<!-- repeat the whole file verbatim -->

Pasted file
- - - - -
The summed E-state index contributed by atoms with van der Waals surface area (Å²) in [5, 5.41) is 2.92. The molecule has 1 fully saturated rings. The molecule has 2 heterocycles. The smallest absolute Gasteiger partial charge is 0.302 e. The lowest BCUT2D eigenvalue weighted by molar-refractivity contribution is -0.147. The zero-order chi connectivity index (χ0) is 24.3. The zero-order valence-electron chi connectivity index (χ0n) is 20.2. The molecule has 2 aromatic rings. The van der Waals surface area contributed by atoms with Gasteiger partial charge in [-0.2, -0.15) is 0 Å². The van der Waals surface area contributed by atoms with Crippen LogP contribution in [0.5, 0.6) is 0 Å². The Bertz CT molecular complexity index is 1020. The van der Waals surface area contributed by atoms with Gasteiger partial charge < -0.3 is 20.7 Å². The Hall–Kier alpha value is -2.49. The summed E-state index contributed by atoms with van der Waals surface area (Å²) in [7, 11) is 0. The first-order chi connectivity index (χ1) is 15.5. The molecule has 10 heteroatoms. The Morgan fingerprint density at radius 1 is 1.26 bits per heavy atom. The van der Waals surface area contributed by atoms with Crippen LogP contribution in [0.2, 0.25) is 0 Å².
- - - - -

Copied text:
The summed E-state index contributed by atoms with van der Waals surface area (Å²) in [5, 5.41) is 2.92. The molecule has 1 fully saturated rings. The molecule has 2 heterocycles. The smallest absolute Gasteiger partial charge is 0.302 e. The lowest BCUT2D eigenvalue weighted by molar-refractivity contribution is -0.147. The zero-order chi connectivity index (χ0) is 24.3. The zero-order valence-electron chi connectivity index (χ0n) is 20.2. The molecule has 2 aromatic rings. The van der Waals surface area contributed by atoms with Gasteiger partial charge in [-0.2, -0.15) is 0 Å². The van der Waals surface area contributed by atoms with Crippen LogP contribution in [0.5, 0.6) is 0 Å². The Bertz CT molecular complexity index is 1020. The van der Waals surface area contributed by atoms with Gasteiger partial charge < -0.3 is 20.7 Å². The Hall–Kier alpha value is -2.49. The summed E-state index contributed by atoms with van der Waals surface area (Å²) in [7, 11) is 0. The first-order chi connectivity index (χ1) is 15.5. The molecule has 10 heteroatoms. The Morgan fingerprint density at radius 1 is 1.26 bits per heavy atom. The van der Waals surface area contributed by atoms with Crippen LogP contribution in [0.2, 0.25) is 0 Å².